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Even Statues Need a #MeToo

Willy Conley

willy conley.png

On the morning my father and I

drove to the Baltimore Museum of Art

to see the Dale Chihuly glass exhibit

we passed The Johns Hopkins University.

On the outskirts of campus

a Hans Schuler bronze and marble statue

the university’s namesake

flanked by two bronze figures.

On Hopkin’s left, a male figure

“Knowledge and the University”

on his right, a female

“Healing and the Hospital.”

My father says, “Let you in on a secret…

the pledge class always polishes

the female statue’s breasts

every year…for good luck –

the only thing that really shines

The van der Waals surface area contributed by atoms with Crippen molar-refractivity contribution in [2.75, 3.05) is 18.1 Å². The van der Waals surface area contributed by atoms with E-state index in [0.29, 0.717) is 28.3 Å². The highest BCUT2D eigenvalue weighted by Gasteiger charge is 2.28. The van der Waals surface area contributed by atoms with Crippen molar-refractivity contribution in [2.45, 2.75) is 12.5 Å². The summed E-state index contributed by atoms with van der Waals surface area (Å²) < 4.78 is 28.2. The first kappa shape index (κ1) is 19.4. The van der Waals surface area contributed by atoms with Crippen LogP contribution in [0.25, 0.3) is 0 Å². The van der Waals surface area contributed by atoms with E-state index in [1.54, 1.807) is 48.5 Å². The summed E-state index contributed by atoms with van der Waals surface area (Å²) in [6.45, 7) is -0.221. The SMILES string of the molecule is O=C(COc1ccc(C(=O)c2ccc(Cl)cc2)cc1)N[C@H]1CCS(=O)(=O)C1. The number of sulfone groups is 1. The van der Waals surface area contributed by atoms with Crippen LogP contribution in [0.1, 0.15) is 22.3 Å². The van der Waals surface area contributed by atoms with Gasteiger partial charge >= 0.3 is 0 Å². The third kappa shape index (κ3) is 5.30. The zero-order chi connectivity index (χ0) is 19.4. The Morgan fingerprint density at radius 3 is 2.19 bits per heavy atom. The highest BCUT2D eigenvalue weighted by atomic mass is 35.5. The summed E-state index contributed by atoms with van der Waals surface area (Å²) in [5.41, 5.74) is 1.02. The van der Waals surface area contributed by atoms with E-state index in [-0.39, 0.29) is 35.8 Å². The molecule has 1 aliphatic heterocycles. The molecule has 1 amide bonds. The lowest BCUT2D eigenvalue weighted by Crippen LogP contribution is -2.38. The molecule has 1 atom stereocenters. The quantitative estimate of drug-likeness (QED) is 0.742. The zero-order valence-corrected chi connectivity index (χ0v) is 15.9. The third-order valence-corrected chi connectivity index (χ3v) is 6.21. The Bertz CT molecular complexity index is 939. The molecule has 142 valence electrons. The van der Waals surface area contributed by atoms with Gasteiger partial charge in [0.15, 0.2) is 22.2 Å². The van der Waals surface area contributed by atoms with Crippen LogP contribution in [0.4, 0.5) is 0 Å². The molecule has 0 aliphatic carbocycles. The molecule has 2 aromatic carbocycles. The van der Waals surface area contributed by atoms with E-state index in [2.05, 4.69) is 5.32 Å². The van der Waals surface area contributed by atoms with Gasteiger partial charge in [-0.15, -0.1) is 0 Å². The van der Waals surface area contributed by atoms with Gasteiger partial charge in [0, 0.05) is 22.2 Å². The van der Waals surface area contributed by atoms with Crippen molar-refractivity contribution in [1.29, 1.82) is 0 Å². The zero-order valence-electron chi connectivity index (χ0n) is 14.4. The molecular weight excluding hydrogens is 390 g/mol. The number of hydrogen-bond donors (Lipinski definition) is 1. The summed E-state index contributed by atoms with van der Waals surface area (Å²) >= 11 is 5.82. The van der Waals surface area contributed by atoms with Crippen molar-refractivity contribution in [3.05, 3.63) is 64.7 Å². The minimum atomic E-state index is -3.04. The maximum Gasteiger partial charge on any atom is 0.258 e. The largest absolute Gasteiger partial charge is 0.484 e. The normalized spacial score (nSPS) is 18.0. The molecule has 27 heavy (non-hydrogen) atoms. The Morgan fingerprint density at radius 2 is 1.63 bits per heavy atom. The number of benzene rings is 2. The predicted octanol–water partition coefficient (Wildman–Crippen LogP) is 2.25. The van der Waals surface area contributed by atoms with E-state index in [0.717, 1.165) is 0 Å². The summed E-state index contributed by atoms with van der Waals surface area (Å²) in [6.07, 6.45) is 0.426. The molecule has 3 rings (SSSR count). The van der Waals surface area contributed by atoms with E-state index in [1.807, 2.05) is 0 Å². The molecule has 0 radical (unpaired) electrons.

on the whole thing in my opinion.”

Willy Conley's most recent book is Photographic Memories – Essays, Playlets, and Stories. His other books are: Plays of Our Own – An Anthology of Scripts by Deaf and Hard-of-Hearing Writers, Visual-Gestural Communication: A Workbook in Nonverbal Expression and Reception, The World of White Water – Poems, Listening Through the Bone – Collected Poems, The Deaf Heart – A Novel, Vignettes of the Deaf Character and Other Plays, and Broken Spokes – A Play in Seven Scenes. Born profoundly deaf, Conley is a retired professor emeritus and former chair of Theatre Arts at Gallaudet University (the world’s only liberal arts university for deaf and hard-of-hearing students) in Washington, D.C. Fun fact: In an earlier “lifetime,” he used to be a medical photographer at some of the top hospitals in the U.S., and became the first and only deaf person to become certified as a Registered Biological Photographer. For more info about his work, please visit:

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